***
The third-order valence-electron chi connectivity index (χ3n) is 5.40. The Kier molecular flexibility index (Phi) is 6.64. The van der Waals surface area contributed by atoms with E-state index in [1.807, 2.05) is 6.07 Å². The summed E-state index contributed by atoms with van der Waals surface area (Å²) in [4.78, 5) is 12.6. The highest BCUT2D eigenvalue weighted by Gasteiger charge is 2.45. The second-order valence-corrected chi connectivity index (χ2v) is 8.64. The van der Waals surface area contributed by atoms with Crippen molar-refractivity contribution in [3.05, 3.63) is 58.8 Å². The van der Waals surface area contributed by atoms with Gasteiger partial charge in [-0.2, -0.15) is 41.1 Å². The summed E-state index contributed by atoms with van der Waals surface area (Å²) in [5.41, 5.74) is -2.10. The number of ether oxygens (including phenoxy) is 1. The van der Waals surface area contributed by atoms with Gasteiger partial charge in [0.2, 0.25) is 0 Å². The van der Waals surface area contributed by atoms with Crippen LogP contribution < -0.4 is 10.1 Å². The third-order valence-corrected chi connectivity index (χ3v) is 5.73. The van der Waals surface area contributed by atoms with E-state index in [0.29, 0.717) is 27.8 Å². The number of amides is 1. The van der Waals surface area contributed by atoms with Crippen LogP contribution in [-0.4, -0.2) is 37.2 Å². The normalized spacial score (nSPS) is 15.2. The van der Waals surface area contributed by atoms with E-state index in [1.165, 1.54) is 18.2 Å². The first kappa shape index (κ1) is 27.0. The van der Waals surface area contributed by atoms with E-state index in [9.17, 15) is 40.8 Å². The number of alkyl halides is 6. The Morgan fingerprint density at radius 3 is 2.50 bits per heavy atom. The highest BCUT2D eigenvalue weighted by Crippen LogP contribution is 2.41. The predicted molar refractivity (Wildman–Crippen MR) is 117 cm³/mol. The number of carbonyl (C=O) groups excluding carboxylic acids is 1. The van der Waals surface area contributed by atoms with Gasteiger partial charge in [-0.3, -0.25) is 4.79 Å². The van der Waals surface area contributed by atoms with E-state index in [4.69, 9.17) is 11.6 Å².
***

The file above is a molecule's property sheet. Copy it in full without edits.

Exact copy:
The third-order valence-electron chi connectivity index (χ3n) is 5.40. The Kier molecular flexibility index (Phi) is 6.64. The van der Waals surface area contributed by atoms with E-state index in [1.807, 2.05) is 6.07 Å². The summed E-state index contributed by atoms with van der Waals surface area (Å²) in [4.78, 5) is 12.6. The highest BCUT2D eigenvalue weighted by Gasteiger charge is 2.45. The second-order valence-corrected chi connectivity index (χ2v) is 8.64. The van der Waals surface area contributed by atoms with Crippen molar-refractivity contribution in [3.05, 3.63) is 58.8 Å². The van der Waals surface area contributed by atoms with Gasteiger partial charge in [-0.2, -0.15) is 41.1 Å². The summed E-state index contributed by atoms with van der Waals surface area (Å²) in [5.41, 5.74) is -2.10. The number of ether oxygens (including phenoxy) is 1. The van der Waals surface area contributed by atoms with Gasteiger partial charge in [0.2, 0.25) is 0 Å². The van der Waals surface area contributed by atoms with Crippen LogP contribution < -0.4 is 10.1 Å². The third-order valence-corrected chi connectivity index (χ3v) is 5.73. The van der Waals surface area contributed by atoms with E-state index in [0.29, 0.717) is 27.8 Å². The number of amides is 1. The van der Waals surface area contributed by atoms with Crippen LogP contribution in [-0.4, -0.2) is 37.2 Å². The normalized spacial score (nSPS) is 15.2. The van der Waals surface area contributed by atoms with E-state index in [1.165, 1.54) is 18.2 Å². The first kappa shape index (κ1) is 27.0. The van der Waals surface area contributed by atoms with E-state index in [9.17, 15) is 40.8 Å². The number of alkyl halides is 6. The Morgan fingerprint density at radius 3 is 2.50 bits per heavy atom. The highest BCUT2D eigenvalue weighted by Crippen LogP contribution is 2.41. The predicted molar refractivity (Wildman–Crippen MR) is 117 cm³/mol. The number of carbonyl (C=O) groups excluding carboxylic acids is 1. The van der Waals surface area contributed by atoms with Gasteiger partial charge in [-0.3, -0.25) is 4.79 Å². The van der Waals surface area contributed by atoms with E-state index in [4.69, 9.17) is 11.6 Å².